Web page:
Read the how and why about this list from the top of the #10 post, then come back to read about Kuhn Rikon Safety Lidlifter can openers.

Kuhn Rikon Auto Sidewinder Safety Lidlifter & Auto Safety Lidlifter – Here’s a twofer for you. Both of these outstanding side-cutting can openers are the best at what they do. No other company I know offers such exquisite precision in their lid lifting mechanism AND a choice of ergonomic designs to suit any hand’s grip and ease-of-use concerns. Note also the large and rounded edges of the generous sized handle, another ergonomic benefit.

Why a side cutting, lid lifting design in the first place? Conventional can openers cut the can from the top, resulting in jagged edges. Not only are the jagged edges a safety concern, but also, in typical use, the top of the can may fall back into the can, into liquid, and cause a messy splash and spill. Retrieval of the jagged top may require a tool to get it out of the liquid below if the user doesn’t want to use fingers. The top of the can is also a concern for sanitary reasons, which, if it drops into the liquid of the can’s contents, can be a health concern or at the very least, have a “yuck” and messy factor.


Side cutting, lid lifting can openers cut the lid neatly below the can’s rim, with NO sharp edges. The entire top is then lifted off the can without mess and without the jagged edges. If desired, the top fits nicely back onto the can for temporary storage in the fridge. However, replacing of the top in this way does not provide a liquid seal nor should it be used as a long-term storage solution.

As with any manual can opener, there may be a consideration as to where the actuating grip or knob for the rotating cutter wheel is placed. Is it most comfortably on the top, with the hand overhead or is it most comfortable to use when located on the side, a position that for many users is not only more comfortable but also a function of greater mobility? I favor the side, but everyone has a choice. I know, as you read this, you are holding a hand in both positions, noting which is easier on the wrist. This is something you probably never have done before because you never knew about options.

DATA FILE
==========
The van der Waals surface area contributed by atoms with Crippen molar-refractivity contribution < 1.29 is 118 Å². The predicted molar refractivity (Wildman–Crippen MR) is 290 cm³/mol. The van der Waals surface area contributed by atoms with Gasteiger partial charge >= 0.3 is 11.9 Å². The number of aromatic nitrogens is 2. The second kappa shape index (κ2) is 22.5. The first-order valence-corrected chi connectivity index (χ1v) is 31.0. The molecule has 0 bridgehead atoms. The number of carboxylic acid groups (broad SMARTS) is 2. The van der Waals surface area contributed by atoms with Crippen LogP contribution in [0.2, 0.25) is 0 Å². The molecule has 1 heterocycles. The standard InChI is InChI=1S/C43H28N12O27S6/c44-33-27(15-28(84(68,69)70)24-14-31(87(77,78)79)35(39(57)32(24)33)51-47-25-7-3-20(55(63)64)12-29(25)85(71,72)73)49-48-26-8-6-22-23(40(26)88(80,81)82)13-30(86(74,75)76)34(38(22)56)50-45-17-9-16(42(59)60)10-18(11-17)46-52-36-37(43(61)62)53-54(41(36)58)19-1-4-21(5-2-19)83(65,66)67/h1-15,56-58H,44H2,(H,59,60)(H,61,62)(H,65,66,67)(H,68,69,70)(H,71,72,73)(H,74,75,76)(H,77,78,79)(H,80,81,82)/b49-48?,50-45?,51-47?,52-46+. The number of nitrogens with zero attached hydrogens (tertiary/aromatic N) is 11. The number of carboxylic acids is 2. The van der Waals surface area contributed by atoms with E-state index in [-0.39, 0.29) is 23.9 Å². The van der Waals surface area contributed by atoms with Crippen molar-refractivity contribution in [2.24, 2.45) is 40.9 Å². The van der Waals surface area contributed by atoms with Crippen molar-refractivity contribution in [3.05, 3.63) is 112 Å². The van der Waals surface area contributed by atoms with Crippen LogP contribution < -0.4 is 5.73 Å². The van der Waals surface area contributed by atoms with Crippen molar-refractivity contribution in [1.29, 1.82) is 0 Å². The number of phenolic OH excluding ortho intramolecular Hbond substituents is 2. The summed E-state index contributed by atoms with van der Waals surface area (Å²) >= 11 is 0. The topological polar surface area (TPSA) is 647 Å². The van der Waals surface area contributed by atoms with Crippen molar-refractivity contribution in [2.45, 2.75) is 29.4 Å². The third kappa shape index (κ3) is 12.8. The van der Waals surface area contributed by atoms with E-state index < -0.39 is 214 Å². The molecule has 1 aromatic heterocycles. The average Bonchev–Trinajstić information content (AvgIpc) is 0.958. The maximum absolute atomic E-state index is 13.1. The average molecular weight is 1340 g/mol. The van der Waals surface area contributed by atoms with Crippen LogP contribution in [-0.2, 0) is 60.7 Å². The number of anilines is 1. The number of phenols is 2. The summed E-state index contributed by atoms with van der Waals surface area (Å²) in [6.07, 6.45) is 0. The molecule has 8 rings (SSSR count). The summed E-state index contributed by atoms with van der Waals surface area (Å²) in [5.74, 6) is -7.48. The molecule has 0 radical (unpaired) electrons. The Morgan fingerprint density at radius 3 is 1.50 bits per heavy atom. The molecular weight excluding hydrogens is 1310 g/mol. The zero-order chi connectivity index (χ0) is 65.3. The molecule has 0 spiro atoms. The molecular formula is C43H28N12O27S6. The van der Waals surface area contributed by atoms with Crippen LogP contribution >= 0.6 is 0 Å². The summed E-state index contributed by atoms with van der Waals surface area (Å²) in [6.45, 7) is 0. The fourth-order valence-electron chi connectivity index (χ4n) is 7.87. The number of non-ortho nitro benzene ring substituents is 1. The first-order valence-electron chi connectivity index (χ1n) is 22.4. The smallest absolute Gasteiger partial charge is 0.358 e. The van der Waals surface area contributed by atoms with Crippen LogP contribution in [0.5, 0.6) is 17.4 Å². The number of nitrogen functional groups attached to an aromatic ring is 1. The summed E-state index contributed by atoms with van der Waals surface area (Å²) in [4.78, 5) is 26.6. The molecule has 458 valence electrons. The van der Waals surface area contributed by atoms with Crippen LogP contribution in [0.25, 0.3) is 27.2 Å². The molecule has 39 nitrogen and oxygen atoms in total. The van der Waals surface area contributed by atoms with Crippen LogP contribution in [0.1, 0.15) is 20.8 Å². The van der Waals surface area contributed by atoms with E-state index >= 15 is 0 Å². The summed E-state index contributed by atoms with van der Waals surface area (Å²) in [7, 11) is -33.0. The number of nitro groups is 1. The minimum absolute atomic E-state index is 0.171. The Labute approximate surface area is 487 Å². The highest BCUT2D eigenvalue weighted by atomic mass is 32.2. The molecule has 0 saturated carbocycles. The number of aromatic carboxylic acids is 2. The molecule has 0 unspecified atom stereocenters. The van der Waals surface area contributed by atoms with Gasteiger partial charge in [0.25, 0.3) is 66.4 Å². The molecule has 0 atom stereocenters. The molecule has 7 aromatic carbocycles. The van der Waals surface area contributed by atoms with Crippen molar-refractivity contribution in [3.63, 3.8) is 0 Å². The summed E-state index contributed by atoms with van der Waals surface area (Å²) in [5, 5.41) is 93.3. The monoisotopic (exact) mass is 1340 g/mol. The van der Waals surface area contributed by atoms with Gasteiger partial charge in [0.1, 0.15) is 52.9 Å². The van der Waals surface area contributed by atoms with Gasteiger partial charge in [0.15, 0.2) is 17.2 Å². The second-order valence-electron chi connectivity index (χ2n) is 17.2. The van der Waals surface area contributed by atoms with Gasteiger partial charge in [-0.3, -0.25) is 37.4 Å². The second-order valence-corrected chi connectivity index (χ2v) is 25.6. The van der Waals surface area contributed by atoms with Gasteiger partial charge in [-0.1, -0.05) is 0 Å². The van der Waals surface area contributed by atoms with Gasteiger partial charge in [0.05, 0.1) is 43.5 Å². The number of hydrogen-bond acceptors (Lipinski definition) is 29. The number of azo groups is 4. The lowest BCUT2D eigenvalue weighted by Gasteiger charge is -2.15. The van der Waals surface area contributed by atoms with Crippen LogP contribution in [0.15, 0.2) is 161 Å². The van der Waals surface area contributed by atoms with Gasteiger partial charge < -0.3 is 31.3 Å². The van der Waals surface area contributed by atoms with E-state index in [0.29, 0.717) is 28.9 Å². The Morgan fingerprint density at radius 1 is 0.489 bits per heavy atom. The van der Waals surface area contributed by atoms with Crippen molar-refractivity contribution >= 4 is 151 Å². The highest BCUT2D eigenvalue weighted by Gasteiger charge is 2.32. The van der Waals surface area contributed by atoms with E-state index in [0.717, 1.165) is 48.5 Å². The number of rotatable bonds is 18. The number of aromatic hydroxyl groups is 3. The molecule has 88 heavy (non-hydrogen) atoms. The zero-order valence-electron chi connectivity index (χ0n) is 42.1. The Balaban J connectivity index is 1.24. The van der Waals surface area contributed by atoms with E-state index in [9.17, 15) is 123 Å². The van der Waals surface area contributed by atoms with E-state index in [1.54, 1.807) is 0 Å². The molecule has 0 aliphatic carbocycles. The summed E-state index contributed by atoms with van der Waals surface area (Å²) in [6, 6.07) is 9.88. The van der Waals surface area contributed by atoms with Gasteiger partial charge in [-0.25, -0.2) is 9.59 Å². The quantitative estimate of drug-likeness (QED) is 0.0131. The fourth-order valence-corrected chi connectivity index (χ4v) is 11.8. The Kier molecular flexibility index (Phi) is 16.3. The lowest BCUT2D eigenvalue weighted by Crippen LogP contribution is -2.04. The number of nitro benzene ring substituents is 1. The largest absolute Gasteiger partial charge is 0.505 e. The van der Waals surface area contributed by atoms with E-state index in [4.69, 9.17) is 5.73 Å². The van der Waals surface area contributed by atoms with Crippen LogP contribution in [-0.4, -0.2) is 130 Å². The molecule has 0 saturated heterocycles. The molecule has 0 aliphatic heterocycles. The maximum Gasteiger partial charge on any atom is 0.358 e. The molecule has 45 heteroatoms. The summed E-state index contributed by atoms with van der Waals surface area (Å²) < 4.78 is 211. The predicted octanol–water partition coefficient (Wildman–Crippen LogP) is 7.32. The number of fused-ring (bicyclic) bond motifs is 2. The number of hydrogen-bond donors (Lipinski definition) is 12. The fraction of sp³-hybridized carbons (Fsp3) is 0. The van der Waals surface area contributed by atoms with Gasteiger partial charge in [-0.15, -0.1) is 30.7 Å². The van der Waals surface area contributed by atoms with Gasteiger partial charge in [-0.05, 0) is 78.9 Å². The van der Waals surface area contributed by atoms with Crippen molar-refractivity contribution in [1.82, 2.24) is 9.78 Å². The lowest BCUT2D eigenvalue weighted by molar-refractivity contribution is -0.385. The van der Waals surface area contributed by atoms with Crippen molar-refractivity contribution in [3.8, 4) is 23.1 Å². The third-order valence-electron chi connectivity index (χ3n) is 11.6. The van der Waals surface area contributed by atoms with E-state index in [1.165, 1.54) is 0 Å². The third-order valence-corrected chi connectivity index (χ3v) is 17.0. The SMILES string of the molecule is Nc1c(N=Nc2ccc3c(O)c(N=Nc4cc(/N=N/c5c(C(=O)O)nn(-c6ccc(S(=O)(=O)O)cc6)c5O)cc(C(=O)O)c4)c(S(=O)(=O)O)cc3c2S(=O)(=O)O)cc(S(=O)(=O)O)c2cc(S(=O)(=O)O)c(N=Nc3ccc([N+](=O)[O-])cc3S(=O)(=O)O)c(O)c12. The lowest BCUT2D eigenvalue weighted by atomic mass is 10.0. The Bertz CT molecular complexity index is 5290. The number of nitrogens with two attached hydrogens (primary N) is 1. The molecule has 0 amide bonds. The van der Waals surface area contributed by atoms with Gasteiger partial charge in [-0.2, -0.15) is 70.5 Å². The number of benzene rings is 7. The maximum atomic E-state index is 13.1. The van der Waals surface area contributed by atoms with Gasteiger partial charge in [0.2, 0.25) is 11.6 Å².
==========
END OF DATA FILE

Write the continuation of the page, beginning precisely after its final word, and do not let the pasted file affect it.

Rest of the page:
Image courtesy of chefs

Image courtesy of


Auto Sidewinder Safety Lidlifter

Note, too, the parrot-like side jaws and the white button on the opposite side. These “jaws” may be used to “bite” the lid rim after cutting for easier removal. The button closes the jaws while they grab the lid for removal. Releasing the button automatically springs open the jaws to release the lid, another useful design element.

Regardless of which style is best suited to the user, Kuhn Rikon, and only Kuhn Rikon, the Swiss company that delivers a range of top tier kitchenware and prep tools, takes such care to provide these choices. Not only are these two styles available, the company also offers variations, with a “knobby” grip and a smaller size product. Explore at the first link below.

For those with a conventional countertop electric can opener, switch to one of these for neatness, accuracy and to regain some counter space. Except for using soap and water to clean the business parts of a Lidlifter, there is nothing else to do, nothing to maintain. You can’t say that for the messy mechanisms of a conventional manual or electric can opener.

See the Auto Sidewinder Safety Lidlifter, about $20.  (I wish the company would find it profitable to offer a left-handed version of the Sidewinder.) Go to FactoryDirect2You, and then search on: “kuhn rikon auto sidewinder safety lidlifter”. Available from (By the way, be sure to check out verified coupons from for these and other kitchen indispensables.) See the Auto Safety Lidlifter, about $18. Buy from Amazon. Both may be difficult to find locally, if that is your preference, but worth the effort.


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Stay tuned for #2

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